What Does the 49th Anniversary of Narconon Mean to Us?
On February 19th, the Narconon network celebrates its 49th birthday. On this day in 1966, William Benitez made the decision to start a rehab program to be called Narconon. Based on the works he read of L. Ron Hubbard, he founded the first program that was based on raising one’s abilities to where they could overcome their addiction. Soon, with the further guidance from Mr. Hubbard and assistance from many others, the first residential Narconon rehab center was established in Los Angeles.
Now, almost 50 years later, there are Narconon rehab and prevention organizations and groups around the world. More than 38,000 individuals have graduated from this rehab program and without counting those not on record from the early years.
Likewise, we’ll never exactly know how many people have been reached with our drug prevention curriculum. In Russia, one of our drug educators reached more than 250,000 people in six years. In Southern California, one drug ed team reached 100,000 young people last year. And in Nepal, the center in Kathmandu has reached out to more than 650,000 people in person and via radio and television, to educate them on the dangers of drug use.
Tony and his team of drug educators from Narconon Fresh Start spoke with over 100,000 kids last year.
So what does it mean to us to be entering our 50th year of providing new, sober lives?
It means that when we read the news and see stories of young lives lost to heroin, alcohol or other drugs, our resolve to continue to fight drug abuse and do an even better job is strengthened.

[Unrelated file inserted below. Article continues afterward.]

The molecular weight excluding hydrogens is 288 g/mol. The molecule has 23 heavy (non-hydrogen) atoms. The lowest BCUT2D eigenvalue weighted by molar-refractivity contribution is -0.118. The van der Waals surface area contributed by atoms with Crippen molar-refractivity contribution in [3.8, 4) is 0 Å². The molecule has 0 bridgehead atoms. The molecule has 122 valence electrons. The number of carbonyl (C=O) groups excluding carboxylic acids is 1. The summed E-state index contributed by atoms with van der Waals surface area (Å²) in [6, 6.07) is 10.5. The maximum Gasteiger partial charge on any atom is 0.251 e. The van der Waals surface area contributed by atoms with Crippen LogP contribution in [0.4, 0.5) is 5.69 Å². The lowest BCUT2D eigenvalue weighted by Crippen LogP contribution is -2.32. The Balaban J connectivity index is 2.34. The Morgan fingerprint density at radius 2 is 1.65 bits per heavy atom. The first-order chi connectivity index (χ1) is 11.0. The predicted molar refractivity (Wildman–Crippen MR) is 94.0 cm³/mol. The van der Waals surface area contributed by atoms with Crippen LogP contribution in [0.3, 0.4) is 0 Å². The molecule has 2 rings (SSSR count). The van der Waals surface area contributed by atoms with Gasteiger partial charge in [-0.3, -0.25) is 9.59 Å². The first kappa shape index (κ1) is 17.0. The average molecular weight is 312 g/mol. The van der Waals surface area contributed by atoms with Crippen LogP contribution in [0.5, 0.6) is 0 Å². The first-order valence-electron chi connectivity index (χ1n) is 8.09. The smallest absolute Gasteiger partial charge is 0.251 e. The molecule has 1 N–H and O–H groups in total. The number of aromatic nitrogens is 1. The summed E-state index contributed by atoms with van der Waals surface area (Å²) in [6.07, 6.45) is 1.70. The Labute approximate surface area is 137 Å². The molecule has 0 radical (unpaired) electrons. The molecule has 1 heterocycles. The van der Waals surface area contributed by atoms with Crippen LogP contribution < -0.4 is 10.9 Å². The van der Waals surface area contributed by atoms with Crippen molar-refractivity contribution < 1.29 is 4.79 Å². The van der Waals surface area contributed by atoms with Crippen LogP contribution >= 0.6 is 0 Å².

It means that when we talk to someone whose son, daughter, sibling or other loved one is struggling with addiction, we have a solution to offer them.
It means that we are proud to be part of the national and international community of professionals and committed individuals who are determined to overcome this destructive force.
It means that we are sworn to never give up, never back down, never sit quietly by while teens are fooled into thinking that a beer or two or a few joints or pills are harmless and will never lead to a dangerous addiction.
It means that we will keep our doors open to those who need rehabilitation and continue to send drug educators out into the community.
As we enter our 50th year, we try to extend our thoughts to the time when we will be entering our 100th year. What will drug abuse be like at that time? Will there be fewer people being harmed by drugs or more people?
If we have anything to do with it, there will be far fewer people addicted to drugs and if drug abuse still exists in our world, we’ll be there to provide a road out. One that doesn’t use substitute drugs, but provides true rehabilitation. Where a person can be free from the struggle to stay sober and enables them to move on and create a healthy, happy drug-free life.
Here’s to another 50 years of sober and drug-free lives.